Walter Scott shooting: Former policeman who killed unarmed black man to testify in front of 92% white jury

He shot Scott five times in the back as he was running away

Rachael Revesz
New York
Tuesday 29 November 2016 14:51
Slager's case is expected to reach the jury by this weekend
Slager's case is expected to reach the jury by this weekend

A white ex-officer who was charged with murder said in court his "mind was like spaghetti" when he was shooting unarmed black man Walter Scott five times in the back.

Michael Slager, on trial in North Charleston, faces 30 years to life imprisonment for the killing in April 2015 which was captured by a bystander on video. He is the 18th witness in his own defense.

Once the video of the shooting had been released, Slager was fired and charged with murder.

He has been on bail since January.

Scott’s family speculated he might have been running away because he had been falling behind on child support payments and was afraid of going back to jail.

During cross examination he was asked if he could see in the video that, at the time he shot Scott, the victim did not have his taser. He replied: "At the time I was there I did not know [if he had my taser]."

Asked again if he could see the absence of the weapon specifically in the video, he said: "Yes, after learning information I do [concede he did not have the taser]."

"Mr Scott was coming after me with the taser twice. My mind was like spaghetti," said Slager in court.

The prosecutor argued that the taser was on the ground beside the ex-officer as he was shooting Scott.

"I was doing my job," added Slager.

The Walter Scott shooting explained

“He never stopped and I gave him multiple commands to stop. Even before the tasing.”

11 white people and one black person are in the jury.

Slager’s lawyers argued that the video, widely shared on social media, did not tell the whole story, and that Slager told Scott to stop and warned him he would use his stun gun. Scott allegedly wrestled with Slager and grabbed his taser before running away.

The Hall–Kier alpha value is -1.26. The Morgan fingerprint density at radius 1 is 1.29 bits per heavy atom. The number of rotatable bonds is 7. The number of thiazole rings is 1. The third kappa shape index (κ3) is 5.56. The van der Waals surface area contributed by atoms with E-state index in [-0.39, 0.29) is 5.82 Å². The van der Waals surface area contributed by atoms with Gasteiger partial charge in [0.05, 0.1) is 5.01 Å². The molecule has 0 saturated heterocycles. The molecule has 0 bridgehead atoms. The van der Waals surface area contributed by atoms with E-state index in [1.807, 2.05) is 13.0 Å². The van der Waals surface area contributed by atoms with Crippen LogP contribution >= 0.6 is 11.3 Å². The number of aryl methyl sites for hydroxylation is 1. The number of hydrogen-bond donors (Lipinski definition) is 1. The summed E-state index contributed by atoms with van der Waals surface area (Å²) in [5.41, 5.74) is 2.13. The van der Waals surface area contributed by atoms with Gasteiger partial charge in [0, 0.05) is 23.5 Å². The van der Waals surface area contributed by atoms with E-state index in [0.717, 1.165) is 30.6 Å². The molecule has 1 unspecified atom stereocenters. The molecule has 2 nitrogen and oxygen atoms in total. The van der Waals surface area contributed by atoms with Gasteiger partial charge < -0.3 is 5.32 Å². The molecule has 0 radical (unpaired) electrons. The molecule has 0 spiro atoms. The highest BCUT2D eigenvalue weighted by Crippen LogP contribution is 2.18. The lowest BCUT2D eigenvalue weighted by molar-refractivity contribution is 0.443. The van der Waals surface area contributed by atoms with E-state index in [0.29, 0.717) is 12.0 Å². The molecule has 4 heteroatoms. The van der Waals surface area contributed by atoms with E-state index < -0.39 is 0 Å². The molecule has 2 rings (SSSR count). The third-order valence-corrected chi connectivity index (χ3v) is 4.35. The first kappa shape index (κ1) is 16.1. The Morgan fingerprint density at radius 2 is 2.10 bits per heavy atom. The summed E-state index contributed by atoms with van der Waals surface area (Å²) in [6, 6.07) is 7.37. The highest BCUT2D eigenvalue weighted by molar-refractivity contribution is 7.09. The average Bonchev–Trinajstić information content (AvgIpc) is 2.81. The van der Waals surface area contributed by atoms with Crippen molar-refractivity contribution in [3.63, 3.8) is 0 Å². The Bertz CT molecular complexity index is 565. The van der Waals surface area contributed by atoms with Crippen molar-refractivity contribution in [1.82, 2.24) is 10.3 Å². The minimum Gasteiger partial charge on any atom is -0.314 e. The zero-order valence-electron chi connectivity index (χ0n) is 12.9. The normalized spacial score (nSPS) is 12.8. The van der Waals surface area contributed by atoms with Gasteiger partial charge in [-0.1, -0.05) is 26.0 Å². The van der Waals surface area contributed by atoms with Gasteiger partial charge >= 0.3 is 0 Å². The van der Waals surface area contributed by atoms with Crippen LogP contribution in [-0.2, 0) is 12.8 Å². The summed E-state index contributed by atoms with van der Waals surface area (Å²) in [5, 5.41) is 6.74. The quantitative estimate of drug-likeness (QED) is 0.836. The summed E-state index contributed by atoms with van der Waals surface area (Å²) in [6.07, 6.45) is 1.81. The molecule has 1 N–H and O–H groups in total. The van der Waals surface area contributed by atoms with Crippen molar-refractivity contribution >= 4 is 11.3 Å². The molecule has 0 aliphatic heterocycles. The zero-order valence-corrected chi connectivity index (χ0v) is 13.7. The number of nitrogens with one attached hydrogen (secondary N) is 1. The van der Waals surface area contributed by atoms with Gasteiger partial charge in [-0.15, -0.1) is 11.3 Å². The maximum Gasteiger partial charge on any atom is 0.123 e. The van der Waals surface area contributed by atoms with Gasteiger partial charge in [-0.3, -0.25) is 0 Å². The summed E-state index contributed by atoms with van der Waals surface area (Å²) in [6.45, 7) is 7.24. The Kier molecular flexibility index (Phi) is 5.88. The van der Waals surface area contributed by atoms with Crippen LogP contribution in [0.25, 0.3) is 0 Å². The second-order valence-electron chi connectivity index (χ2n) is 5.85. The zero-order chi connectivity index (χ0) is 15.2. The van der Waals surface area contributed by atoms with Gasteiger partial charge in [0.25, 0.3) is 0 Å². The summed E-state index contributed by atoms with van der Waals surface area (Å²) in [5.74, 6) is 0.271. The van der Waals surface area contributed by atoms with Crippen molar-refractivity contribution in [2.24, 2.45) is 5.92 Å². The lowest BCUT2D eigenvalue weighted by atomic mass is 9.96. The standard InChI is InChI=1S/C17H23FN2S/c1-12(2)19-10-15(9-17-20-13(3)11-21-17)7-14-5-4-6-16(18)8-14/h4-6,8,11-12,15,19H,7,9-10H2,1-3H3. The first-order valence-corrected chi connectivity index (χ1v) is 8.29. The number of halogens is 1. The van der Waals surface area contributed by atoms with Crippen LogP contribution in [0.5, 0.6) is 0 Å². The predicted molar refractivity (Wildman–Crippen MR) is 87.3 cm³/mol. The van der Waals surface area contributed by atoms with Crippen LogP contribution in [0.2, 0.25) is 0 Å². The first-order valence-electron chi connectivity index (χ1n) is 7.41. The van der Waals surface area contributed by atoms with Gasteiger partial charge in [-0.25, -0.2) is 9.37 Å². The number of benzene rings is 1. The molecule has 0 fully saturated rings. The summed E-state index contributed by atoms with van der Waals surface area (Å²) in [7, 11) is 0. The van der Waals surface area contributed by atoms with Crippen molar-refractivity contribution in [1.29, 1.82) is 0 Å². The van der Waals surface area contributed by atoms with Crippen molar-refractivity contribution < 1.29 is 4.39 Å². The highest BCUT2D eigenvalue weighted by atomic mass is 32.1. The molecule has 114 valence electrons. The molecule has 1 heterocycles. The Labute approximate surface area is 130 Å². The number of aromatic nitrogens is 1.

He maintained they had a struggle, in which he said Scott was on top of him, but he did not remember everything that happened during the fight. He said Scott had the taser and it was “coming at [him]“

“He never stopped. He was always dangerous,” said Slager, referring to the moment when he chose to fire his weapon because he said he believed Scott had run away with his taser.


Scott was 18 feet away when the ex-officer fired the first few bullets, and about 40 feet away by the final shot.

Slager insisted that at 18 feet away, Scott could still have turned around and attacked him "again". The taser was later found with an empty cartridge, lying on the ground near Slager.

Civil rights protests in North Charleston following fatal shooting of Walter Scott

Both sides have seen 3D computer creations of the scene presented by witnesses, as reported by the Associated Press.

His defense lawyer Andy Savage cited an April 2015 report from the FBI which stated that Scott was "wanted and dangerous, with violent tendencies".

The judge, Clinton Newman, is considering whether the jurors will be allowed to visit the scene of the shooting.

Dot Scott, president of the National Association for the Advancement of Colored People in North Charleston, previously told The Independent that she was concerned about the make-up of the jury and that the one black person had “never even heard” of the Walter Scott killing or seen the video before.

Speaking of police officers and government, she said: "You’ve been feeding them monsters, you’ve grown us to this level of distrust and built up anxiety and frustration, and it comes to boiling point."

In court, Slager was asked about his previous use of tasers, including a routine traffic stop where Slager and a colleague reportedly dragged a suspect out of his car and tasered him.

"The ones [incidents] we went over today, the subject was assaulting the victim or someone else, and the safest is a taser, so I don’t want to get into a fight with a person when I can use a taser that’s going to cause less harm to that person than me, than an actual fist fight."

He said he had not received any de-escalation training, and added, referring to his use of tasers: "That’s what police officers do. That’s our job. We can’t just ignore crime."

Mr Slager said since Scott's death, he has gone through a "rollercoaster". He said he could not sleep and has nightmares.

In jail, the person in the cell next to him was Dylann Roof, the young mass murderer who shot nine black churchgoers dead in July 2015.

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